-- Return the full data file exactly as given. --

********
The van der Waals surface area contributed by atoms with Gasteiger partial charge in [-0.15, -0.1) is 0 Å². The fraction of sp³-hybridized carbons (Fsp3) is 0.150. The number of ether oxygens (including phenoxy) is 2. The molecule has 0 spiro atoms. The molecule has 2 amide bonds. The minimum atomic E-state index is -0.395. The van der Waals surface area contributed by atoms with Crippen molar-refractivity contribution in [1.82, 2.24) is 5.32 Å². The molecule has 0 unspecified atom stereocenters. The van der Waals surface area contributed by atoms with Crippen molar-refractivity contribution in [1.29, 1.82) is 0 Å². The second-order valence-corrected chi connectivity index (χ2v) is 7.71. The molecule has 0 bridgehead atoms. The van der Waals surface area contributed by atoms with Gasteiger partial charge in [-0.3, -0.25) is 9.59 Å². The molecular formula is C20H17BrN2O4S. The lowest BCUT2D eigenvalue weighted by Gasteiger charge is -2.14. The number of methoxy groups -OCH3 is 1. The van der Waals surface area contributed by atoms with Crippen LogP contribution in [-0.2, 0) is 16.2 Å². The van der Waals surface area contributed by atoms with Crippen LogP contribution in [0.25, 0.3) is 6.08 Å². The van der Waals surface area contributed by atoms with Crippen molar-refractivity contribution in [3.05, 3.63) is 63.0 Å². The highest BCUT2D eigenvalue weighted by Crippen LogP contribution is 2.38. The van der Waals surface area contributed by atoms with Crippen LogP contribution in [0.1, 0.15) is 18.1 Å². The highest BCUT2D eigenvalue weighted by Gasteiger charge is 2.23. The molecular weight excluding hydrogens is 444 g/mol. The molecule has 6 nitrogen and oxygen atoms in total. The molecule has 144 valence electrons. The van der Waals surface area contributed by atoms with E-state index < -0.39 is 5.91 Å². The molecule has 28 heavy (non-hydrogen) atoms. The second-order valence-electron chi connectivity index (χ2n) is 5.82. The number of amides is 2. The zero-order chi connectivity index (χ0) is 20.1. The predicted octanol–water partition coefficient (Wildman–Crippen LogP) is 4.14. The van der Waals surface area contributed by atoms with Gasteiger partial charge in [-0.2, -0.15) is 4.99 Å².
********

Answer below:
The van der Waals surface area contributed by atoms with Gasteiger partial charge in [-0.15, -0.1) is 0 Å². The fraction of sp³-hybridized carbons (Fsp3) is 0.150. The number of ether oxygens (including phenoxy) is 2. The molecule has 0 spiro atoms. The molecule has 2 amide bonds. The minimum atomic E-state index is -0.395. The van der Waals surface area contributed by atoms with Crippen molar-refractivity contribution in [1.82, 2.24) is 5.32 Å². The molecule has 0 unspecified atom stereocenters. The van der Waals surface area contributed by atoms with Crippen molar-refractivity contribution in [1.29, 1.82) is 0 Å². The second-order valence-corrected chi connectivity index (χ2v) is 7.71. The molecule has 0 bridgehead atoms. The van der Waals surface area contributed by atoms with Gasteiger partial charge in [-0.3, -0.25) is 9.59 Å². The molecular formula is C20H17BrN2O4S. The lowest BCUT2D eigenvalue weighted by Gasteiger charge is -2.14. The number of methoxy groups -OCH3 is 1. The van der Waals surface area contributed by atoms with Crippen LogP contribution in [-0.2, 0) is 16.2 Å². The van der Waals surface area contributed by atoms with Crippen LogP contribution in [0.25, 0.3) is 6.08 Å². The van der Waals surface area contributed by atoms with Crippen molar-refractivity contribution in [3.05, 3.63) is 63.0 Å². The highest BCUT2D eigenvalue weighted by Crippen LogP contribution is 2.38. The van der Waals surface area contributed by atoms with Crippen LogP contribution in [0.1, 0.15) is 18.1 Å². The highest BCUT2D eigenvalue weighted by Gasteiger charge is 2.23. The molecular weight excluding hydrogens is 444 g/mol. The molecule has 6 nitrogen and oxygen atoms in total. The molecule has 144 valence electrons. The van der Waals surface area contributed by atoms with E-state index < -0.39 is 5.91 Å². The molecule has 28 heavy (non-hydrogen) atoms. The second-order valence-electron chi connectivity index (χ2n) is 5.82. The number of amides is 2. The zero-order chi connectivity index (χ0) is 20.1. The predicted octanol–water partition coefficient (Wildman–Crippen LogP) is 4.14. The van der Waals surface area contributed by atoms with Gasteiger partial charge in [-0.2, -0.15) is 4.99 Å².